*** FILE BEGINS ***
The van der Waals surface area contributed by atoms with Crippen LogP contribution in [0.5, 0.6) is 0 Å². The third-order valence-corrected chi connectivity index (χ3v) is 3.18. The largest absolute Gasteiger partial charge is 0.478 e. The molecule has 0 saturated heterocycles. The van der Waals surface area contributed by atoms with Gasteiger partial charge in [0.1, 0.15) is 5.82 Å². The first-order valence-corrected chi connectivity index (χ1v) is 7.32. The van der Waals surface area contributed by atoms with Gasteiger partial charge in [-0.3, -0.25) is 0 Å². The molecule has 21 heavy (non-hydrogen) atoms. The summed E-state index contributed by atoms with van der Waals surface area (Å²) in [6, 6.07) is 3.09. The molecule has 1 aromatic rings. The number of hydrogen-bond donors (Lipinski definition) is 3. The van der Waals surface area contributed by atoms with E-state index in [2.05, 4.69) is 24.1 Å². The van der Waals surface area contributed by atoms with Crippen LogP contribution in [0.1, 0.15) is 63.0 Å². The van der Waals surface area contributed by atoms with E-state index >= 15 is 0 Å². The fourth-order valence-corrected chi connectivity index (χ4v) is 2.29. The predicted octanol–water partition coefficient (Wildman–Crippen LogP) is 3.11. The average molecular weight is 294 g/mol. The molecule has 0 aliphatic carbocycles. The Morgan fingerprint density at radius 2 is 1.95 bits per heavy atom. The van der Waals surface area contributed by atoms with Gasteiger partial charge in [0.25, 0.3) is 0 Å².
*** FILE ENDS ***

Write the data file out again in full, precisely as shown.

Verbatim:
The van der Waals surface area contributed by atoms with Crippen LogP contribution in [0.5, 0.6) is 0 Å². The third-order valence-corrected chi connectivity index (χ3v) is 3.18. The largest absolute Gasteiger partial charge is 0.478 e. The molecule has 0 saturated heterocycles. The van der Waals surface area contributed by atoms with Gasteiger partial charge in [0.1, 0.15) is 5.82 Å². The first-order valence-corrected chi connectivity index (χ1v) is 7.32. The van der Waals surface area contributed by atoms with Gasteiger partial charge in [-0.3, -0.25) is 0 Å². The molecule has 21 heavy (non-hydrogen) atoms. The summed E-state index contributed by atoms with van der Waals surface area (Å²) in [6, 6.07) is 3.09. The molecule has 1 aromatic rings. The number of hydrogen-bond donors (Lipinski definition) is 3. The van der Waals surface area contributed by atoms with E-state index in [2.05, 4.69) is 24.1 Å². The van der Waals surface area contributed by atoms with Crippen LogP contribution in [0.1, 0.15) is 63.0 Å². The van der Waals surface area contributed by atoms with E-state index >= 15 is 0 Å². The fourth-order valence-corrected chi connectivity index (χ4v) is 2.29. The predicted octanol–water partition coefficient (Wildman–Crippen LogP) is 3.11. The average molecular weight is 294 g/mol. The molecule has 0 aliphatic carbocycles. The Morgan fingerprint density at radius 2 is 1.95 bits per heavy atom. The van der Waals surface area contributed by atoms with Gasteiger partial charge in [0.25, 0.3) is 0 Å².